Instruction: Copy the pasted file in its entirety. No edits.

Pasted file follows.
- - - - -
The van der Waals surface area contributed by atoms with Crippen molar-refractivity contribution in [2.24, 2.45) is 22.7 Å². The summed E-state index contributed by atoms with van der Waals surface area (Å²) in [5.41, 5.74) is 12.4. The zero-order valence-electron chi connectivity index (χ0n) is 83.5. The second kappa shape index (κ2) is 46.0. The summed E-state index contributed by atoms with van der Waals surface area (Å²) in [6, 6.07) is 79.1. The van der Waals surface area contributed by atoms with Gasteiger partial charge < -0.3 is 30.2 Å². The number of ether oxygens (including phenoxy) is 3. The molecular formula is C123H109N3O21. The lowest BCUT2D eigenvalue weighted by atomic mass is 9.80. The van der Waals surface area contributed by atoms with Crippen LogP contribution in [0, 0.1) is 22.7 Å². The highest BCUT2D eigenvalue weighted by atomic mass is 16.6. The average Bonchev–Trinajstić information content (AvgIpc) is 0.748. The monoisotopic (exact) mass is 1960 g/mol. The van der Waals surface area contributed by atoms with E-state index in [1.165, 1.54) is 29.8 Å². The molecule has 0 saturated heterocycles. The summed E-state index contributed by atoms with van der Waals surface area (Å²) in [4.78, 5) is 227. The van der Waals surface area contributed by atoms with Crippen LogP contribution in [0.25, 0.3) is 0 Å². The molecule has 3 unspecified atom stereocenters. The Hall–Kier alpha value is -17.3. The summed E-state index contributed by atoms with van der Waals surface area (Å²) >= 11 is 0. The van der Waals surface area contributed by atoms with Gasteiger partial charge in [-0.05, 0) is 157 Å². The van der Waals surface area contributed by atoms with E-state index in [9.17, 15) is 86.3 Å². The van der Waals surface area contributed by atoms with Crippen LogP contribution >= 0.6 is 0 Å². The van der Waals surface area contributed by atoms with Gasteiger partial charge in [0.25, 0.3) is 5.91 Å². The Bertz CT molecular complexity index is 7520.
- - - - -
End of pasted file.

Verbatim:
The van der Waals surface area contributed by atoms with Crippen molar-refractivity contribution in [2.24, 2.45) is 22.7 Å². The summed E-state index contributed by atoms with van der Waals surface area (Å²) in [5.41, 5.74) is 12.4. The zero-order valence-electron chi connectivity index (χ0n) is 83.5. The second kappa shape index (κ2) is 46.0. The summed E-state index contributed by atoms with van der Waals surface area (Å²) in [6, 6.07) is 79.1. The van der Waals surface area contributed by atoms with Gasteiger partial charge < -0.3 is 30.2 Å². The number of ether oxygens (including phenoxy) is 3. The molecular formula is C123H109N3O21. The lowest BCUT2D eigenvalue weighted by atomic mass is 9.80. The van der Waals surface area contributed by atoms with Crippen LogP contribution in [0, 0.1) is 22.7 Å². The highest BCUT2D eigenvalue weighted by atomic mass is 16.6. The average Bonchev–Trinajstić information content (AvgIpc) is 0.748. The monoisotopic (exact) mass is 1960 g/mol. The van der Waals surface area contributed by atoms with E-state index in [1.165, 1.54) is 29.8 Å². The molecule has 0 saturated heterocycles. The summed E-state index contributed by atoms with van der Waals surface area (Å²) in [4.78, 5) is 227. The van der Waals surface area contributed by atoms with Crippen LogP contribution in [0.25, 0.3) is 0 Å². The molecule has 3 unspecified atom stereocenters. The Hall–Kier alpha value is -17.3. The summed E-state index contributed by atoms with van der Waals surface area (Å²) >= 11 is 0. The van der Waals surface area contributed by atoms with Gasteiger partial charge in [-0.05, 0) is 157 Å². The van der Waals surface area contributed by atoms with E-state index in [9.17, 15) is 86.3 Å². The van der Waals surface area contributed by atoms with Crippen LogP contribution >= 0.6 is 0 Å². The van der Waals surface area contributed by atoms with Gasteiger partial charge in [0.25, 0.3) is 5.91 Å². The Bertz CT molecular complexity index is 7520.